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Rogue Planets and the Potential for Life

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posted on May, 23 2011 @ 04:30 PM
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So Many Lonely Planet With No Star to Guide Them

Our Galaxy may be full of worlds without a sun to call their own.


Scattered about the Milky Way are floating, Jupiter-mass objects, which are likely to be planets wandering around the Galaxy's core instead of orbiting host stars. But these planets aren't rare occurrences in the interstellar sea: the drifters might be nearly twice as numerous as the most common stars...

To find the wanderers, scientists turned their telescopes towards the Galactic Bulge surrounding the centre of the Milky Way. Using a technique called gravitational microlensing, they detected 10 Jupiter-mass planets wandering far from light-giving stars. Then they estimated the total number of such rogue planets, based on detection efficiency, microlensing-event probability and the relative rate of lensing caused by stars or planets. They concluded that there could be as many as 400 billion of these wandering planets, far outnumbering main-sequence stars such as our Sun. Their work is published today in Nature.


Not just outnumbering the number of stars but also the number of planets orbiting them...


They likely outnumber "normal" alien planets with obvious parent stars by at least 50 percent, and they're nearly twice as common in our galaxy as main-sequence stars, according to the new study.
Source

That number does not just include Jovian-sized worlds but Earth-like as well. Incredibly, despite not having a sun, these interstellar rogues may be capable of harboring life or be life-giving...


Unbound Earth-mass planets might still be capable of carrying liquid water, Stevenson says, even in the frozen reaches of interstellar space – as long as they have a heat-trapping hydrogen atmosphere.


This is supported by another study published earlier this month...


"It has been speculated that Earth-like rogue planets could have very thick atmosphere that keeps them relatively warm, or moons of giant rogue planets could experience tidal heating and have oceans beneath their icy surface," said planetary scientist Heikki Vanhamaki at the Finnish Meteorological Institute in Helsinki.
Source

We live in an extraordinary universe.


edit on 23-5-2011 by WingedBull because: (no reason given)




posted on May, 23 2011 @ 04:52 PM
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reply to post by WingedBull
 


I think there are two threads on that from last week.

Potential for life on a planet without a stable environment. Probably the least likely to develop life I think.



posted on May, 23 2011 @ 05:04 PM
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Its a nice idea but I really don't see how it could be possible for a rogue planet to be habitable , the fact its traveling through space would make it more likely , I would imagine , to bump into stuff like moons or asteroids , maybe even other planets .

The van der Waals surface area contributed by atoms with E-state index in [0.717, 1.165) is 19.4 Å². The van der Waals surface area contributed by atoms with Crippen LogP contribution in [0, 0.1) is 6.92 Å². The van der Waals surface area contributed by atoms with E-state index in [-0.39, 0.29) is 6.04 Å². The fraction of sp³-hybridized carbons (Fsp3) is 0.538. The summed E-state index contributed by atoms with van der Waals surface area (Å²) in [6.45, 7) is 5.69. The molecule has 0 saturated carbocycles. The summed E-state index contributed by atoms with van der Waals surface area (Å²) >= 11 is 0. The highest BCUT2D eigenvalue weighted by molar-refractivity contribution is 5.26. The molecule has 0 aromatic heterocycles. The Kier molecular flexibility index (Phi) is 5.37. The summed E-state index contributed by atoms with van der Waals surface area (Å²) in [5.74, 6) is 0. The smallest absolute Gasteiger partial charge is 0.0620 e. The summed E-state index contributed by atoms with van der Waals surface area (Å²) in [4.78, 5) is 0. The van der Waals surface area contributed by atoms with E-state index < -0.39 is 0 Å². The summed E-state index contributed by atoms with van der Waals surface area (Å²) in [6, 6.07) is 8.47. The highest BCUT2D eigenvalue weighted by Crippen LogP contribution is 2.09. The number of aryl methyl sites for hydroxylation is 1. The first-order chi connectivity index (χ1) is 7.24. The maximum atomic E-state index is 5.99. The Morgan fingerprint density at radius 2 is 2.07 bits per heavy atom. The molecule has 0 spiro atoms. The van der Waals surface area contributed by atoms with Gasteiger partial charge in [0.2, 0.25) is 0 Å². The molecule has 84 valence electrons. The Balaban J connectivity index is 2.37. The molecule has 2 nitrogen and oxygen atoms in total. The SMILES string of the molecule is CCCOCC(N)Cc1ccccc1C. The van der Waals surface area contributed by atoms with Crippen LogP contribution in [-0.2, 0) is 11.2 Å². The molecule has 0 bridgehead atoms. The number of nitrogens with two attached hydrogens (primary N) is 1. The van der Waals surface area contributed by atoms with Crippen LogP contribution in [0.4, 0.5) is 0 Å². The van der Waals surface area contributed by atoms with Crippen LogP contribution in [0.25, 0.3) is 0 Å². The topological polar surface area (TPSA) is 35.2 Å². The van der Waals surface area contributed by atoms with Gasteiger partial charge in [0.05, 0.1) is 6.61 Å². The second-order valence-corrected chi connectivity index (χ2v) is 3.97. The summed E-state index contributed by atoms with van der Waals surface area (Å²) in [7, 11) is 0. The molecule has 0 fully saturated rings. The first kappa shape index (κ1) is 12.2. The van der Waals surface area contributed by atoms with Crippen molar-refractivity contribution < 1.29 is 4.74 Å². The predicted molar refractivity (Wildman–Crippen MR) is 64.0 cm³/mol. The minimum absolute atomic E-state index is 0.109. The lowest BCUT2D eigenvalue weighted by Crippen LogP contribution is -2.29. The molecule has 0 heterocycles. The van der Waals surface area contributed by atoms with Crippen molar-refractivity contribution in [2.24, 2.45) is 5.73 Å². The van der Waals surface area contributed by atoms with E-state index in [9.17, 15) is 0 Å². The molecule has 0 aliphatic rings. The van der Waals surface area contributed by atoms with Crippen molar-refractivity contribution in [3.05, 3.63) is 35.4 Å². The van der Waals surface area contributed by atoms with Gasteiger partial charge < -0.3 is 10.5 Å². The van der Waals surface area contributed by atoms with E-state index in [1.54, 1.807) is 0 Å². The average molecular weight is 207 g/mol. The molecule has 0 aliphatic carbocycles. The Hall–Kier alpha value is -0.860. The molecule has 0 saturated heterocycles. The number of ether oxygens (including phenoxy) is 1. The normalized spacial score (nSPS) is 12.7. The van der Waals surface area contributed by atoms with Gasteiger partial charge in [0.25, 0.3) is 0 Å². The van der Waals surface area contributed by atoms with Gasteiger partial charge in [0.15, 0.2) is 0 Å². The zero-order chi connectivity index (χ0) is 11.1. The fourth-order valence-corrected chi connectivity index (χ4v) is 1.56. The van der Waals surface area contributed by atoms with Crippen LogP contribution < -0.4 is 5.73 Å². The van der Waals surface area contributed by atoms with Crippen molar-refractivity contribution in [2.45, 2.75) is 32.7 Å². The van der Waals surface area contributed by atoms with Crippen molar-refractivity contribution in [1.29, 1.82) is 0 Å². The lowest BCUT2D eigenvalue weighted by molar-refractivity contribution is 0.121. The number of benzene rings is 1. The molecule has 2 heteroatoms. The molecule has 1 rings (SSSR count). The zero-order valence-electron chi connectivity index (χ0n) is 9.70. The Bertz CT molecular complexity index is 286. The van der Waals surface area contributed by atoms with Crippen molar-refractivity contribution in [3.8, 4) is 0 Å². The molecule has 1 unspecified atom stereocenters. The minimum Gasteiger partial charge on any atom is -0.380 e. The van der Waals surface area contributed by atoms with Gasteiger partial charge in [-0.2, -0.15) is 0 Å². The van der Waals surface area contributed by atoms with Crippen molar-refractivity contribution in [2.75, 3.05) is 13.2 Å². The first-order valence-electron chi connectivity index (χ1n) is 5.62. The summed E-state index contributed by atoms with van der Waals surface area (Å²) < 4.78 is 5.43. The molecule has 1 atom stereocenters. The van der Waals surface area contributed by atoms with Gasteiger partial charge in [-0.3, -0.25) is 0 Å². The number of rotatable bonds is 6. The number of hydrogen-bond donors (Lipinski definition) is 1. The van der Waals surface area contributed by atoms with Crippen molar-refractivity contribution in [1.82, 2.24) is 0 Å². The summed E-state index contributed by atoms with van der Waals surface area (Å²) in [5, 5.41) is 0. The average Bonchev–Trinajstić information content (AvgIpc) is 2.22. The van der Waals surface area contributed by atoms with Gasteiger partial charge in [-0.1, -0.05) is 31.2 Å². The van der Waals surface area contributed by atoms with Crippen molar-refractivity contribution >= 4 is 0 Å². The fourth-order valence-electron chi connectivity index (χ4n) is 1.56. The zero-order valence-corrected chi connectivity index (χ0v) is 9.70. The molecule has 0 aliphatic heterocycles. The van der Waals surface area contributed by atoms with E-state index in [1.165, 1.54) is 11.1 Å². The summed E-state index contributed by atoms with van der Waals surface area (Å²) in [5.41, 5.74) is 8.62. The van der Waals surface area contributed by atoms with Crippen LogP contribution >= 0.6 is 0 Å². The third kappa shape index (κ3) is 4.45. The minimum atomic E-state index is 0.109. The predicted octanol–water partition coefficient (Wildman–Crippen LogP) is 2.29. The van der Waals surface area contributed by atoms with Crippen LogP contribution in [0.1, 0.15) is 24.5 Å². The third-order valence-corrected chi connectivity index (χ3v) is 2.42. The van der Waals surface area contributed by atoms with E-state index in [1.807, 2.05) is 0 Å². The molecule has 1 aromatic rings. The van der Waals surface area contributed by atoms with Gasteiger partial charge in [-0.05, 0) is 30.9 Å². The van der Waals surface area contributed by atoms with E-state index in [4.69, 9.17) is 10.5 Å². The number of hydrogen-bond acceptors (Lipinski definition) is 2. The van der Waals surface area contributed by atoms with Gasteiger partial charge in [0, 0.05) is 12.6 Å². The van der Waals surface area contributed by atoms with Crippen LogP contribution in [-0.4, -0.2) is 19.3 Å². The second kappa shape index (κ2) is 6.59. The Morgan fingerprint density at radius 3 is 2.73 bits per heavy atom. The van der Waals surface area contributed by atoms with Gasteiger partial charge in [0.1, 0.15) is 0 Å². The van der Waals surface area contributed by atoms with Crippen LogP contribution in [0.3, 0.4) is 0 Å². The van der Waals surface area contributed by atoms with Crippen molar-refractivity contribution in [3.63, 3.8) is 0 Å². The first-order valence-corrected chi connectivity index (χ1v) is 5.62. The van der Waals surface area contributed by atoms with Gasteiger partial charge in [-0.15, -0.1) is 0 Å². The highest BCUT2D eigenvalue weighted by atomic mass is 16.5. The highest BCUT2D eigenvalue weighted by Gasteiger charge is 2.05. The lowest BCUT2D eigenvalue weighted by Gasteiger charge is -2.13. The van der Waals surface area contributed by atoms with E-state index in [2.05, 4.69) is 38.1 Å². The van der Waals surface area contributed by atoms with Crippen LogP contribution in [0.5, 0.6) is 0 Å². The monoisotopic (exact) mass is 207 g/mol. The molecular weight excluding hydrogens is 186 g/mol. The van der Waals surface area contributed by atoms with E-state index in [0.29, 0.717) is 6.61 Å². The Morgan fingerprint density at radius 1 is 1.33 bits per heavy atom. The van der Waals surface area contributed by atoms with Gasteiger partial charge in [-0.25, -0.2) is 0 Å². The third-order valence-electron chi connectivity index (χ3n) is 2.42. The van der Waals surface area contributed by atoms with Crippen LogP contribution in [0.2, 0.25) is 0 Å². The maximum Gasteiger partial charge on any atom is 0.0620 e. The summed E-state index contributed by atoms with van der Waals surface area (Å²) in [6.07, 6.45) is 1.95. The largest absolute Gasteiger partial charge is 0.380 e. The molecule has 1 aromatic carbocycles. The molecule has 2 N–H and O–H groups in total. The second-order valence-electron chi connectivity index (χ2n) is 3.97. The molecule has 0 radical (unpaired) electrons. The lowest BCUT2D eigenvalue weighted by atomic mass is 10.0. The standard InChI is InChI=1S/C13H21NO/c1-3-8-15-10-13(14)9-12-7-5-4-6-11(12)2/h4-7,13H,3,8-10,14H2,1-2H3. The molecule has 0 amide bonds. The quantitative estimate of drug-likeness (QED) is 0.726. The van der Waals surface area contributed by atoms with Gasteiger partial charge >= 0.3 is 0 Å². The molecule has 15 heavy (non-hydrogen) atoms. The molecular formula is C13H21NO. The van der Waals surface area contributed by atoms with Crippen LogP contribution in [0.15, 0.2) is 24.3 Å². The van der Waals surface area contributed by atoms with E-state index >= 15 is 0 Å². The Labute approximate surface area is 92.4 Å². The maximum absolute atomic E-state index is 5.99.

I don't see how a planet without a parent star could maintain a temperature suitable to sustain any complex life forms , but I guess if by Potential for Life you mean microbial life forms then yeah , why not , we have found Extremophiles in the harshest places on Earth , I think its safe to assume that given the opportunity life will find a way .



posted on May, 23 2011 @ 05:52 PM
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Originally posted by gortex
Its a nice idea but I really don't see how it could be possible for a rogue planet to be habitable , the fact its traveling through space would make it more likely , I would imagine , to bump into stuff like moons or asteroids , maybe even other planets .


In interstellar space, the chances of that happening are far greater than two gnats colliding in the Grand Canyon.


Originally posted by gortex
I don't see how a planet without a parent star could maintain a temperature suitable to sustain any complex life forms...


It would depend on the atmosphere and any tidal forces active on the planet or any orbiting moon.



posted on May, 23 2011 @ 06:58 PM
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I think we have a good observational base closer to home in learning more about tidal forces of Neptune and Triton. For a moon to have any chance of exerting tidal forces on a large gas giant in deep space Triton is the best example we have at an observable distance while also considering Triton is a large moon, but only the 7th largest in the solar system. Triton is one of the few moons in the Solar System known to be geologically active. Though by comparison nothing comes close to the mass comparison of our earth and moon, as well as the relative distance but the moon is largely void of tectonic activity.

Yes, there is Pluto and Charon (the closest in size relationship) referred to by some as being a double planetoid, unique in our system as being terrestrial planets beyond the gas giant area of our system, but like Neptune and Triton, are frozen worlds regardless of any tidal activity. I would expect without a star, a rouge planet would need a much larger moon to create sufficient tidal heating, be nearly a double planet system, or have such a mass as to be a near failed star to generate heat in near absolute zero space. I'm not prepared to speculate on what kind of surface if one is defined would be like on a rouge planet that's not frozen, not that a defined surface is necessary for life, but I think a defined surface is necessary for intelligent life capable of a civilization.




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